Piping failures

Water that percolates through earth dams and their foundations can carry soil particles that are free to migrate. The seepage forces tend to cause the erodible soil or soft rock to move towards the downstream face of the dam. That is if the seepage forces are large enough and the pore spaces in the material are large enough. Along the unprotected discharge face AB, the soil will heave if the gradients are large enough.

Every seepage discharge surface, both internal and external, which could be susceptible to piping or heave must be covered with filters that permit water to pass but will hold the soil particles firmly in place.

Filter criteria

Since the core is stabilised with rock or gravel zones, it is necessary to prevent the fine core material being sucked into the upstream shell material during rapid drawdown of the reservoir, or forced into the downstream shell by seepage water under reservoir head. Transition or filter zones must therefore be provided on each side of the core.

The upstream filter, if non-cohesive and of proper grading, can serve a valuable service by providing material for induced self-healing should a transverse crack appear in the core. Selection of the best material for this purpose is well justified. Although its prime function is to retain the core material against movement into the rockfill, the downstream transition material should be selected and placed so as to inhibit the propagation of a core crack into the compacted rockfill. It is good practice to widen the transition zones towards each abutment, i.e. where tension and oblique cracking may occur.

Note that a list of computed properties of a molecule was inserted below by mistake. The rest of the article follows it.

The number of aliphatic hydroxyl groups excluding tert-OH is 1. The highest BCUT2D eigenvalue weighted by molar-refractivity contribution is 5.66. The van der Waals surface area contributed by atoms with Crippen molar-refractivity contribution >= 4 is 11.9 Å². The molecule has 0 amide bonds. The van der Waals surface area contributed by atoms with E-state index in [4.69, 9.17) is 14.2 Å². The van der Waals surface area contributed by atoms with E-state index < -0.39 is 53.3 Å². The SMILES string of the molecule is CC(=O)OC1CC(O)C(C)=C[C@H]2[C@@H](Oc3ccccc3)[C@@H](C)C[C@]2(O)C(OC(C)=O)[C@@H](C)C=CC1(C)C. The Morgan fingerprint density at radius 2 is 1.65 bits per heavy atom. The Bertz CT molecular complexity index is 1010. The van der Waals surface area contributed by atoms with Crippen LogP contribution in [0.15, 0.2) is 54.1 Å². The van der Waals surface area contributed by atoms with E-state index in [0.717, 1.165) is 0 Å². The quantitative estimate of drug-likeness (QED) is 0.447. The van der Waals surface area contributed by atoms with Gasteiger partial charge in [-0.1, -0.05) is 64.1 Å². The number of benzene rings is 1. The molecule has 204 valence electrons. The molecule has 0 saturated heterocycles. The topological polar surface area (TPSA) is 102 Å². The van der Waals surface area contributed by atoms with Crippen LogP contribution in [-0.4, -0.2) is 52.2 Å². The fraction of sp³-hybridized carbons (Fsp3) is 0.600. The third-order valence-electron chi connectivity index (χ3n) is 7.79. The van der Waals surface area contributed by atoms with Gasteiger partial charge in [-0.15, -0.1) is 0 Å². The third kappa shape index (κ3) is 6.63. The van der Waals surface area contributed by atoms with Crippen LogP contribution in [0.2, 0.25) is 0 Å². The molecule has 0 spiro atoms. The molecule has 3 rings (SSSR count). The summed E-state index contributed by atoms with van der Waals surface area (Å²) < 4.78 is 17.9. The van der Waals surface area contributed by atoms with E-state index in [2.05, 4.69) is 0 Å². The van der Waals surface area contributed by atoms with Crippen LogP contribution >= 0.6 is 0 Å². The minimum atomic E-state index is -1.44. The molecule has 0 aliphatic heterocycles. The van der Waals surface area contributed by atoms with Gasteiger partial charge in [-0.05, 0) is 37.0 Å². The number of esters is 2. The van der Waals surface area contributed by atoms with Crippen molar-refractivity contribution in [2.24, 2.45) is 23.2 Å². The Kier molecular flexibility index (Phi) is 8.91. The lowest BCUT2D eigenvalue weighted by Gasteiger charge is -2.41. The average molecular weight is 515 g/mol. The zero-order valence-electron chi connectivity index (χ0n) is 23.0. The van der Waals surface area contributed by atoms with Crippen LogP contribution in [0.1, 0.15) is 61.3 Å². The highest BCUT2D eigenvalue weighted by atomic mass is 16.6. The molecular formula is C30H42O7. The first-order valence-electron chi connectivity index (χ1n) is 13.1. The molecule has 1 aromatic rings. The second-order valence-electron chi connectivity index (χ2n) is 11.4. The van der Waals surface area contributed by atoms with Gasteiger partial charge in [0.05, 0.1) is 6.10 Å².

To prevent migration of fines from the core:

D15/D85 < 4-5
(filter)/(zone being filtered)

D50/D50 < 25
(filter)/(zone being filtered)

For sufficient permeability:

D15/D15 > 4-5
(filter)/(zone being filtered)

To prevent segregation of the filter:

D60/D10 < 20
(filter)/(filter)

Problems associated with natural formations

The foundations and abutments of dams are usually stable under the influence of the natural groundwater flow. However, reservoir filling greatly changes the groundwater regime and may lead to piping and internal erosion. The potential for internal erosion and piping may occur at joints in rock, beds of gravel and in cavities left by rotting roots, animals burrows or other buried organic matter.

Recommendations for preventing piping in natural formations

Field exploration and geological mapping for dam projects should identify the important soil and rock formations that could cause failure by internal piping or heave. The geotechnical properties of these materials should be thoroughly investigated. If the materials are proven to be unsuitable then remedial action should be taken to improve their geotechnical properties.

All new dams and reservoirs should be carefully observed and monitored once in service to detect the development of unsafe conditions. If seepage quantities increase or if there is an unexplained change in seepage conditions then protective measures should be put into action.

Such actions should include lowering the reservoir and placing weighted filters over areas where seepage discharges occur.